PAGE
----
On Death and iPods: A Requiem
We made playlists that spoke to the lives we lived at the moment. Looking at someone’s iPod was like looking into their soul. In their music you could see who they were. You could tell if they were sophisticated or rough. You could see in their playlists the moments they fell in love and the moments they fell back out again. You could see the filthiest, nastiest hip hop in the little white boxes of the primmest people, and know their inner lives a little better than you did before.
What is Twitter, as explained by its evolving tagline
Eight years later Twitter is so much more. Its users came up with great features such as replies, hashtags and retweets. The best things about Twitter arguably came from people who didn’t work at the company. . . . As Facebook chief executive Mark Zuckerberg reportedly said of Twitter’s good fortune, “it’s as if they drove a clown car into a gold mine and fell in.”
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You Are Asking The Wrong Questions About Education Technology
What works for industry will not work for education because, as one recent New York Times article aptly noted, “teaching is not a business.” By now, we should know better than to transplant the intellectual structures of one human activity onto another. The trouble, however, is that we mistakenly believe we can separate the medium from the message.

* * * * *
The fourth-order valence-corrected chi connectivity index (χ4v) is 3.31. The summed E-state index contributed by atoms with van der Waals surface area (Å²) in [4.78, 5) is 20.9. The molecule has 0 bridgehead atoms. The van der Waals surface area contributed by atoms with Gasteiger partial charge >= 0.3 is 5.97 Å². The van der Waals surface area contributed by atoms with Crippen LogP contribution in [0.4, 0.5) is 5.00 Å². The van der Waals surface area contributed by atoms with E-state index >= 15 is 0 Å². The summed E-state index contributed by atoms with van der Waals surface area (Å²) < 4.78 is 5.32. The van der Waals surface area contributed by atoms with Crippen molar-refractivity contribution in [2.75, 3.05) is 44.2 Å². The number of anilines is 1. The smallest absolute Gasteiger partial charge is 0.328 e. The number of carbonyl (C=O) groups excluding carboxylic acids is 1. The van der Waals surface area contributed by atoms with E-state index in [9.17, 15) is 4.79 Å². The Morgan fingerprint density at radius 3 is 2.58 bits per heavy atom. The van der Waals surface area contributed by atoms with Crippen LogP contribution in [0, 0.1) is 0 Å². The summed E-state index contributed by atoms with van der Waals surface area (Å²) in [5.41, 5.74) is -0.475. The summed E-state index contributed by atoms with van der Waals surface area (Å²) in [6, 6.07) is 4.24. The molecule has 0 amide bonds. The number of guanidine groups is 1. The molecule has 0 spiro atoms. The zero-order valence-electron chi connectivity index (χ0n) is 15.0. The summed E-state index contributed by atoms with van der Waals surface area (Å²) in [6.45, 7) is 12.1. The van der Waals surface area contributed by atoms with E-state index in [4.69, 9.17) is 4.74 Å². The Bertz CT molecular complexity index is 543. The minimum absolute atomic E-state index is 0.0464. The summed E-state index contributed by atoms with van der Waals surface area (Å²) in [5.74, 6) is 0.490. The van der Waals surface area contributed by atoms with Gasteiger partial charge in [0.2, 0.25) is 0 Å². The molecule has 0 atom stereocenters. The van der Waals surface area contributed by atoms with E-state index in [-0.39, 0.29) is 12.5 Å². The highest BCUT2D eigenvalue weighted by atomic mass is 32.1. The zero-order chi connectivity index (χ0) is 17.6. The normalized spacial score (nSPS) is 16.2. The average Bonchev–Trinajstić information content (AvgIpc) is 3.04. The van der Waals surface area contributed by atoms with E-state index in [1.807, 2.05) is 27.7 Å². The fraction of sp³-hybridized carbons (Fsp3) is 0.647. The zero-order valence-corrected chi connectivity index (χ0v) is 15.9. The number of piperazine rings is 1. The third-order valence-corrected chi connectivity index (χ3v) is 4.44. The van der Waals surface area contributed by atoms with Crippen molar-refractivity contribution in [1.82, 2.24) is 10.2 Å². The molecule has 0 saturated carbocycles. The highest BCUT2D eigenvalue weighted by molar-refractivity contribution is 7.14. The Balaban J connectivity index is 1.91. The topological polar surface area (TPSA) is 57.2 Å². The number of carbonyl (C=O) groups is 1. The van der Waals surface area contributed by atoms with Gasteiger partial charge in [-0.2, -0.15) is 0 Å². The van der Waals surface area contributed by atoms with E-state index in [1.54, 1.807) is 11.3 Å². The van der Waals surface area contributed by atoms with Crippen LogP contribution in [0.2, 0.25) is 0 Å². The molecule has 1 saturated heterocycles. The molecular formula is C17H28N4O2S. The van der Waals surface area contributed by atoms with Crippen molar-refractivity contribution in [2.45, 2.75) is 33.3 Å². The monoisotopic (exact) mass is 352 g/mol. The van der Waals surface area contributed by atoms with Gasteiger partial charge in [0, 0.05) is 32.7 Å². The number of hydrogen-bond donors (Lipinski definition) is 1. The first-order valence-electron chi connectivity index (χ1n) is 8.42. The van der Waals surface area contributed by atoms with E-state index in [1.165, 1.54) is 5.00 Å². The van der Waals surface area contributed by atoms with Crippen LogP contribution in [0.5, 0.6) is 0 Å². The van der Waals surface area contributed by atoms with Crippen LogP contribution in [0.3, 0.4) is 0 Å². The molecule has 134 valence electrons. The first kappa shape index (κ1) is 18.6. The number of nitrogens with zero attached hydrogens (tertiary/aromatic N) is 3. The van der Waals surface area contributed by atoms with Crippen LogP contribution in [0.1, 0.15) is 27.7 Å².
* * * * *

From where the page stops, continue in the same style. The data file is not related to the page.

Line by Line, E-Books Turn Poet-Friendly
“We wanted to feel confident that what the poets were doing visually came across in the e-readers before we made this transfer,” said Christopher Richards, an assistant editor at Farrar. “The visual look of a poem is really important and can communicate a kind of meaning, and if it’s not preserved in the e-book, you really lose something.”
Why I Just Asked My Students To Put Their Laptops Away
I teach theory and practice of social media at NYU, and am an advocate and activist for the free culture movement, so I’m a pretty unlikely candidate for internet censor, but I have just asked the students in my fall seminar to refrain from using laptops, tablets, and phones in class.
Back-to-School List Begone. Google Chromebooks Are the New Kid in Town
If you're still talking about the digital divide, you haven't heard about Google Chromebooks. Chromebooks are not only affordable, they actually save schools, districts, and families money. Chromebooks are only about $225 and last for about three years. That's $75 a year. The devices cost less than your back to school list for the next three years and yet provide so much more.